If God was under obligation to make a perfect translation of the King James Version, in 1611, then you mean God was either unwilling or unable to guarantee the translation before the King James Version, before 1611?  If God was under obligation to make the King James Version perfect, then why would He leave English-speaking people for 1600 years without a translation they could rely on?

4.  If God has obligated Himself, as some fanatics say, to make one translation in English, that is the King James Version, perfectly translated without error, then would not God be obligated to furnish such a translation in every other language also?

The doctrine won't stand unless it stands for every language where the Bible is translated.  Of course, that doctrine is not in the Bible.  Men made that up.  God's Word is "for ever settled in heaven."  That is true.  And we have God's Word in the King James translation, well translated and reliable and trustworthy, but God did not guarantee there would be no mistakes by the translator.

Now face this:  if you claim God is under obligation to have a perfect translation available for us who speak English, He is under obligation to have a perfect translation for others.  Does He or not?  Do you claim the same for Germany?  for France?  Japan?  What are those translations?  Please don't write to argue with me about this unless you answer this question honestly.

5.  What about the translation in Acts 12:4 that Herod was "intending after Easter to bring him [Peter] forth to the people."

And the Greek word in Acts 12:4 in all the Greek texts is "Passover" instead of "Easter."  There was no "Easter" then, not in the received text or any other.  This church celebration which varies a month or more from time to time had not been taken from the heathen religions and made into a Catholic festival then, and the word was not even in existence when that was written in Greek!

Now, is it no mistake to say "Easter" when God said "Passover"?  Is that perfect?

6.  Again, in Revelation 22:14 the King James Version teaches that one is to be saved and go to Heaven because they "do his commandments."

It says, "Blessed are they that do his commandments, that they may have right to the tree of life, and may enter in through the gates into the city."  In that the translation is not correct and that is not really what the Greek says in the original manuscript.  The true Bible does not really teach salvation by keeping commandments.  In that case it Erasmus, who selected and collected the Greek Received Text, had it that way he was mistaken.  I think the correct translation is, "Blessed are they that wash their robes, that they may have right to the tree of life, and may enter in by the gates into the city, as it is given in the American Standard Version.  But I know that to teach salvation by keeping commandments is contrary to Scripture as truly translated.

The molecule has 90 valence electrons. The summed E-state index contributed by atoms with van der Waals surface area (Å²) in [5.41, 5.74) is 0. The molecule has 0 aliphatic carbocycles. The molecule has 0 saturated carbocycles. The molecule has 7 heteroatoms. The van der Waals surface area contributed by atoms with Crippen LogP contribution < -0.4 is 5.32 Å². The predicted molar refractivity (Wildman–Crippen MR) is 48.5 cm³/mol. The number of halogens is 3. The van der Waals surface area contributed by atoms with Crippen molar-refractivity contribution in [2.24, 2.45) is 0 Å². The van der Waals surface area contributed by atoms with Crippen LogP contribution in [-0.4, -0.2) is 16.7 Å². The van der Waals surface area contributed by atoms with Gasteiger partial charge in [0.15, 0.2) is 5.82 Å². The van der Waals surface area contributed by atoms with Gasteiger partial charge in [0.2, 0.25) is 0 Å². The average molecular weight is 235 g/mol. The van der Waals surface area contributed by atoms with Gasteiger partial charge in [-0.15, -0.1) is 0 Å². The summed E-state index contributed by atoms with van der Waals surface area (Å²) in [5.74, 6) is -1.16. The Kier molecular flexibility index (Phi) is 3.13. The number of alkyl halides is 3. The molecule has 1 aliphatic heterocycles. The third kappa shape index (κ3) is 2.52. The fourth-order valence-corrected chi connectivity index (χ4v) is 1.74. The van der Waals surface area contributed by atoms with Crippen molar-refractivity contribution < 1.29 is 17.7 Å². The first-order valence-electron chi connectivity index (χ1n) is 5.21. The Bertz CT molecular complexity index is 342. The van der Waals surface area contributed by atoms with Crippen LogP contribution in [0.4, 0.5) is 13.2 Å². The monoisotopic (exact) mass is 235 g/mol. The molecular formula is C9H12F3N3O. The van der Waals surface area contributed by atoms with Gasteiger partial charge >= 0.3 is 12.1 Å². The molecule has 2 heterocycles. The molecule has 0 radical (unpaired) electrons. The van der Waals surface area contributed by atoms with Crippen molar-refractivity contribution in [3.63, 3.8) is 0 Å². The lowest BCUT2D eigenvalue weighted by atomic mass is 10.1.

7.  One great edition of the King James Version of the Bible left out the word "not" in the commandment, "Thou shalt not commit adultery," and had it, "Thou shalt commit adultery."

Did God protect that version from error?  In the first hundred years the King James Version has had many corrections and revisions.  If it was right before, it did not need the corrections.  If it is perfect now, then it was not perfect then.

Why Cannot Fans and Extremists About the King James Version Be Good Christians Also?

It is a sad thing that those in some heresy often err greatly in matters of righteousness also.  They write mean letters; they make slanderous charges; they ignorantly jump to conclusions about people; they have suspicions and innuendoes.  No, if a man is a good enough Christian to be right on the matter of inspiration, he ought to be a good enough Christian to control his tongue.  The Bible says plainly:

"Make no friendship with an angry man; and with a furious man thou shalt not go: Lest thou learn his ways, and get a snare to thy soul." -- Prov. 22:24, 25.

And again 1 Corinthians 5:11 tells us we are not to eat with "a railer" any more than with fornicators, adulterers, drunkards, etc.  So we invite letters provided you write like a Christian, provided you work for fellowship and truth instead of slander and abuse.

One missionary who gets out a tract on this matter used my picture illustration on its cover for which I paid a Christian artist in Glen Ellyn, Illinois to draw for my pamphlet on Verbal Inspiration.  Don't you think one who makes a great to-do about the Bible should be ethical and Christian?  When one is a railer, a slanderer, or otherwise does not act or speak or write as a good Christian his doctrine is likely to be carelessly or ignorantly wrong, as in this matter.